Following the May 2 general election, this government promised to govern for all Canadians. However, it has already deprived Canadians of a service as essential as mail delivery for ideological reasons and to show management that it can be even harsher with the employees.

As Nancy Snow put it: “The government should spend less time promoting itself and distracting the public's attention, and spend more time serving and protecting its fellow citizens”.

It is also important to point out that the government is trying to discredit postal workers by claiming that this is a strike. In fact, what we have here is a plot, a lockout imposed by the employer, despite all the attempts made by the unions to get workers back on the job and to restart negotiations.

The government has to show responsibility and stop intervening in this dispute. It has to acknowledge that workers have the right to negotiate with their employer as equals.

I would also like to share a story about Richard, a 54-year old Canadian who has been providing his employer with good and loyal service for almost 30 years. Richard gets up every morning and delivers letters and packages in good weather and bad. Richard loves his work and over all these years he has developed special ties with all the people in his neighbourhood. He is the one who delivers long awaited cheques, letters that sometimes come from the other side of the world, or even packages. Richard always takes the time to say hello or smile at people, or offer a few words of comfort to those who receive bad news. His work is his life and he puts his heart and soul into it.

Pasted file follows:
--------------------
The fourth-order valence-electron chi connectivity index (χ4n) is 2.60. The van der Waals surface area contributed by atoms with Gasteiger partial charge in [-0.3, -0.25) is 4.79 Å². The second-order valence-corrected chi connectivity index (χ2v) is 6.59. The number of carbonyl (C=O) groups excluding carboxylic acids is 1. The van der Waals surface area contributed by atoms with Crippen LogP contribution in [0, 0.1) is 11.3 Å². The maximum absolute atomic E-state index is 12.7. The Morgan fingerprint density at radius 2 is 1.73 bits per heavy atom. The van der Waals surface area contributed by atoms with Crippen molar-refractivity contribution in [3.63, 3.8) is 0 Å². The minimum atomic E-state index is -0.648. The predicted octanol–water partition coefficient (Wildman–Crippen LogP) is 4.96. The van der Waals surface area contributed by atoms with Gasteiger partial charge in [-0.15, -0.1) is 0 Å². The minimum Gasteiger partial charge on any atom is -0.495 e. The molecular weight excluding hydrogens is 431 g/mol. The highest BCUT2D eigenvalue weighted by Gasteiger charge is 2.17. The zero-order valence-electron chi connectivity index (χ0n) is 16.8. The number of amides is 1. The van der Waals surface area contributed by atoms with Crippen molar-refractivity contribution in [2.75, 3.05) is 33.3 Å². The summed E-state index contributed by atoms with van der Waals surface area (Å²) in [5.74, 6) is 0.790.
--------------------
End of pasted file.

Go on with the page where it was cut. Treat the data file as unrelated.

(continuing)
Today, Richard is not happy about the current situation and that of his colleagues. Richard has always been a good employee and he is wondering why his employer is trying to trample his rights. Richard is thinking of himself, but mostly of his son who, following in his father's footsteps, has also been delivering letters and packages for four years now. What future is being offered to his son? One in which he will have to wait much longer to retire? One in which he will not have enough pension benefits to allow his family to live in dignity?

He thinks about it and believes that his union has acted very responsibly. It offered to end the strike if Canada Post agreed to maintain the former contract during the negotiations. Canada Post refused and decided to lock out the employees and stop the mail service.